The Integration of Personal and Professional Ethical Decision Making Constructs in Trainee Clinical Psychologists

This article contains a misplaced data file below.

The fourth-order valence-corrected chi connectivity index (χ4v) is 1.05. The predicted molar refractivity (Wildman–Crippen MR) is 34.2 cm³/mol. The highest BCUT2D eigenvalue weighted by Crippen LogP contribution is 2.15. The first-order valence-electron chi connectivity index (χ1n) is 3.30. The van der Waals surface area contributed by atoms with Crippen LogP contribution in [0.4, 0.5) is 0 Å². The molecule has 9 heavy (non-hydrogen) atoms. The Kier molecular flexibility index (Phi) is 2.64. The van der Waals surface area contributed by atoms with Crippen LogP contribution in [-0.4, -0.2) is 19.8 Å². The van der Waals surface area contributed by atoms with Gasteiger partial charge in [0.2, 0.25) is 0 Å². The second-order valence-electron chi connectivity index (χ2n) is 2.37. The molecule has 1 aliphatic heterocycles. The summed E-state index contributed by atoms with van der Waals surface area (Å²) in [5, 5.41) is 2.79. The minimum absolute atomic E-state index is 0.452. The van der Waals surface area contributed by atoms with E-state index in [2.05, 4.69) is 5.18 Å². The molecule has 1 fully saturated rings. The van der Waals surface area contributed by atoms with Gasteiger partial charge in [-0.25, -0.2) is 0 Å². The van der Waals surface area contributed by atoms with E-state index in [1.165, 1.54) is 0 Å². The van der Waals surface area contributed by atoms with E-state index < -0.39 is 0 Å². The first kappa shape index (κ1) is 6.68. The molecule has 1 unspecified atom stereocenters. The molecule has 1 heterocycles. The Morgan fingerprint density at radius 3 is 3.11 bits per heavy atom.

Ethical decision-making is an important but challenging aspect of the role of a clinical psychologist. Little research has been conducted concerning how clinical psychologists make ethical decisions, with even less known about how trainees manage the process during professional training. The current study aimed to examine how trainees make ethical decisions, and how this process differs between more and less experienced trainees. Thirty-nine trainee clinical psychologists were recruited from a total of 17 doctoral training programmes in the United Kingdom. The sample recruited was demographically similar to the training population. A cross-sectional design was used to examine differences between first year (n = 19) and third year (n = 20) trainees. An online version of The Defining Issues Test questionnaire (DIT-2, Rest et al., 1999) was used to measure level of sophistication of ethical development, and individual face to face or Skype repertory grid interviews examined the integration of trainees’ personal and professional ethical decision-making construct subsystems. The vast majority of trainees were found to adopt a sophisticated approach to ethical decision-making, with half of all ethical decisions made from within a postconventional schematic approach. However, a small minority operated from within schemata based on maintenance of societal norms or personal interests. A deterioration in sophistication of thinking was demonstrated for more experienced trainees. Less experienced trainees were found to rely comparatively more heavily on their personal construct subsystems than more experienced trainees and vice versa. Increased integration between the subsystems over the course of training was demonstrated. The study demonstrates support for an acculturation process occurring throughout training. Implications of this and ideas for future research are discussed.
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